The mayor of London Sadiq Khan has presented the draft London Plan – the Mayor’s overall planning strategy for the capital. The document sets out plans to protect and grow the city’s culture and creative industries through a range of bold measures.
The strategy considers support for new creative enterprise zones and cultural quarters, as well as moves to protect artist studio space and introduce the agent of change principle.
For the events industry, the introduction of ‘agent of change’ principle means developers would have to take account of the impact of any new scheme on pre-existing businesses like music venues before going with their plans.
For example, the developer of new flats takes responsibility for soundproofing to avoid the risk of new neighbours complaining about noise from a music venue.
Commenting on the announcement, UK Music CEO, Michael Dugher, said: “London is a global music city. Music tourism alone generates over £1 billion for the capital and attracts over 3.5 million people every year to gigs and festivals.
“Mayor of London Sadiq Khan and Night Czar Amy Lame are to be congratulated for recognising that beyond its success the sustainability of music and the night time economy face real challenges which need to be supported by planning decisions.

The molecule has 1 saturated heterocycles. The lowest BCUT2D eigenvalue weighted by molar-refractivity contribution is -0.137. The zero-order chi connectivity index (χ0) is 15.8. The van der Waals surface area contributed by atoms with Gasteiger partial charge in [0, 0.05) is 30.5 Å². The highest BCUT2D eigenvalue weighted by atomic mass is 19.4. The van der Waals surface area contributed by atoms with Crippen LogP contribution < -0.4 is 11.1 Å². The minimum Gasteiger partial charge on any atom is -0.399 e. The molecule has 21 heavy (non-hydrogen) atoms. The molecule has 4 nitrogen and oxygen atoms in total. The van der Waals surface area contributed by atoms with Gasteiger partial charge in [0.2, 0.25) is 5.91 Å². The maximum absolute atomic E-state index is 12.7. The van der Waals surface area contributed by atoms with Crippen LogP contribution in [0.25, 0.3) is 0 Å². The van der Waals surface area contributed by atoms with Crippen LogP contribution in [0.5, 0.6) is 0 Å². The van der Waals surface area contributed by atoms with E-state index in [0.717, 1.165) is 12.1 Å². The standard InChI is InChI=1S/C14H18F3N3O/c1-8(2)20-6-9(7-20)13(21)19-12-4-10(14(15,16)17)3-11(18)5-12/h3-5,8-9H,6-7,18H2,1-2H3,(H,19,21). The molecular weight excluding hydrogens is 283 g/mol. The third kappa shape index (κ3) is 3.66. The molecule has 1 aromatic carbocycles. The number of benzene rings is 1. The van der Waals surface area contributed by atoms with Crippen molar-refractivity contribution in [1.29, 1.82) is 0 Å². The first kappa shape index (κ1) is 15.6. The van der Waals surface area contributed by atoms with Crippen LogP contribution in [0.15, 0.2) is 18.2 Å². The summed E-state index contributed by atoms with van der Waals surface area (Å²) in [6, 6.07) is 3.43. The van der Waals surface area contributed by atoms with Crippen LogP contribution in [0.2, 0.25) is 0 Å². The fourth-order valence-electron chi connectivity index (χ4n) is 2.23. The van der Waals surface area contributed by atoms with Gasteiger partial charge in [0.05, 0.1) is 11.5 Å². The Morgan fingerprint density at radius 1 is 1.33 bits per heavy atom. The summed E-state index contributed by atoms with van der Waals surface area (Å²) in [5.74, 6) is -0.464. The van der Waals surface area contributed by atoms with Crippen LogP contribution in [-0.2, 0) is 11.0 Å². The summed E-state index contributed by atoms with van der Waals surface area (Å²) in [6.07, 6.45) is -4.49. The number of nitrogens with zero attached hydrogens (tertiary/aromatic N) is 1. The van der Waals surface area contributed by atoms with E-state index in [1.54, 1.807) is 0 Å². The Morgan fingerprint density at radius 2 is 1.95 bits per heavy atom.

“We encourage all Londoners to have their say on the London Plan and critical proposals to protect music venues.”
Culture drives tourism
According to the London Mayor, culture generates £42bn for London’s economy annually and employs one in six people. It also plays a wider social role, bringing communities together and giving the city its distinctive character.
Despite this contribution to London’s success as a world city, the creative industries are struggling to grow and thrive as a result of London’s competitive land market.
Over the past decade, London has lost 25 per cent of its pubs, 40 per cent of its music venues, 50 per cent of its nightclubs and 58 per cent of its LGBT+ venues. It is also predicted to lose 30 per cent of affordable creative workspace in the coming years.
The mayor has already committed to carrying out annual audits of pubs, grassroots music and LGBT+ venues alongside a range of measures that aim to stem the flow of closure of venues across the capital.
The draft London Plan is open to consultation and will come into effect in autumn 2019.